Petrified Forest National Park
June 9, 2012 1 Comment
The record of petrified wood, across all continents, and back to the Devonian period tells about the history of earth’s forests. Petrified wood preserves information about things like taxonomic identity, canopy structure, seasonality, and productivity. Coupled with an understanding of the sedimentogical context of the rocks in which the wood is preserved we can learn even more, like the soil preferences and spatial structure of the trees (if they are preserved in place) or about the events that resulted in the trees’ burial and preservation.
I was recently on a trip with my wife that took us through Petrified Forest National Park during National Park week (not by accident) where the Triassic Chinle Formation is exposed and the remains of a ancient forests are preserved. I’d never been before, but I’d seen the wood in museums, and am familiar with some of the vertebrate paleontology that is going on involving some Smithsonian scientists; so I was excited to finally experience the place.
Obviously, I expected to see a lot of petrified wood, but even so I was impressed! Vast fields of deep red silicified wood dot the landscape not far from historic route 66 which runs through the park. Walking trails wind through some of the fields, taking the visitor past impressive specimens, while in other areas visitors can look down into valleys littered with wood. As erosion exposes the grey-blue and red sediment of the ancient floodplain deposits (which make for beautiful backdrops), the wood-bearing horizons are occasionally exposed. When this happens the mud and sand washes away, but the heavy petrified wood rests on the surface.
The wood comes from several levels in the Chinle Formation, but most of it comes from the Petrified Forest Member and the Sonsela Member. These units are a sequence of channel fills and floodplain deposits which no doubt supported vegetation, but the trees that produced the wood known as Araucarioxylon arazonicum, (Triassic conifer wood) were not preserved in growth position. None of the logs are upright and none of them have roots, though the largest specimens show the basal flare. The wood is generally found in the cross-bedded conglomerates and cross-bedded conglomeratic sandstones. These are the channel fills, which rest on scour surfaces with 1-7 meters of relief. This all suggests that ~210 Million years ago there was high energy flow capable of transporting and then burying the tremendous logs, sometimes forming log jams.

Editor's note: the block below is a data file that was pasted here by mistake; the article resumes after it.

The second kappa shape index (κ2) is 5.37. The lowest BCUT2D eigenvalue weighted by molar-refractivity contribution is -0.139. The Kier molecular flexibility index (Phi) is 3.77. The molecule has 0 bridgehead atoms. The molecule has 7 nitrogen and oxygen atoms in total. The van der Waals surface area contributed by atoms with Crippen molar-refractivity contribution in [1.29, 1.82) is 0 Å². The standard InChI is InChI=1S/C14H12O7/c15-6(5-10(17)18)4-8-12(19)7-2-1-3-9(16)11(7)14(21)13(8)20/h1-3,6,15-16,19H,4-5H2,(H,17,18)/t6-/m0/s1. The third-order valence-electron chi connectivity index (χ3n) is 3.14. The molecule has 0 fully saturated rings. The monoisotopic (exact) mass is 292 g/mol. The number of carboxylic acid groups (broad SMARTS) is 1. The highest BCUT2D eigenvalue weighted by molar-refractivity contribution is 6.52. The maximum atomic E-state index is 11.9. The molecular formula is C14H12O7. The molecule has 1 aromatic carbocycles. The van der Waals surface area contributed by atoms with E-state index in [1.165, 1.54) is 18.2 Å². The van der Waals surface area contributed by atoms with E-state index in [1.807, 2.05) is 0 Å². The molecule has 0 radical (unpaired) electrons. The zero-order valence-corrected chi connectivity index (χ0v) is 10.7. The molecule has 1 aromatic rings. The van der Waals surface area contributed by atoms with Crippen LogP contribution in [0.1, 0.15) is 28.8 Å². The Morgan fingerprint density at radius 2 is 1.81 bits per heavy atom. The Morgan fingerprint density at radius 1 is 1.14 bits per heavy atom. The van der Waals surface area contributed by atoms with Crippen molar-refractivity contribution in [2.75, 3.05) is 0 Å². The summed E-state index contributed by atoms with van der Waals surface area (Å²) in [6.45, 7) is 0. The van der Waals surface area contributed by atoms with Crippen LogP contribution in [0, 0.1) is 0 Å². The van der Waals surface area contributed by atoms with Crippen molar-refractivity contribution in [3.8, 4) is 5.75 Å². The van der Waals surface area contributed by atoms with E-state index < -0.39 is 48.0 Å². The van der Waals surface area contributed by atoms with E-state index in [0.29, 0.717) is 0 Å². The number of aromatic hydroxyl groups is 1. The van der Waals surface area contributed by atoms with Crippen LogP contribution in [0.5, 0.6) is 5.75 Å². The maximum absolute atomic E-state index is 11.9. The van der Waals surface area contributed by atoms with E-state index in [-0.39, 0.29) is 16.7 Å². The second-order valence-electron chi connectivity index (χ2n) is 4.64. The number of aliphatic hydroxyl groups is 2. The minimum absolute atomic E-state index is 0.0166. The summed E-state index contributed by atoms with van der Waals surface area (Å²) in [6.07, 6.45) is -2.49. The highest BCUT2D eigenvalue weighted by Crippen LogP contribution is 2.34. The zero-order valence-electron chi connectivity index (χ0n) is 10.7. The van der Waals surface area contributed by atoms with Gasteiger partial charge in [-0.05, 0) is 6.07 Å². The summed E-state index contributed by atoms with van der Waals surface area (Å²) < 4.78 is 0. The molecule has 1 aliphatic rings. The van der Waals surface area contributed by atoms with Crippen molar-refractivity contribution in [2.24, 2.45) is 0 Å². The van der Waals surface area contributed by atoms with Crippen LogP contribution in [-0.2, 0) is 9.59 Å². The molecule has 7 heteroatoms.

The longest petrified logs measured at the park are ~43 meters (~140 feet) and up to 3 meters in diameter. The canopy may have been 60 meters (~200 feet) high. More than ten other types of petrified wood have been identified, but most of them are rare. In addition to conifers, there are also tree-ferns, a Ginkgo relative, and Calamites. The wood doesn’t have annual growth rings, which tells us that growing conditions were generally good year-round; a conclusion that is consistent with the presence of tree ferns which generally don’t tolerate cold temperatures.
If you get a chance to go through Petrified Forest, I highly recommend it. We had a great time and they do a good job of painting the picture of the ancient ecosystem, including the early dinosaurs and other animals.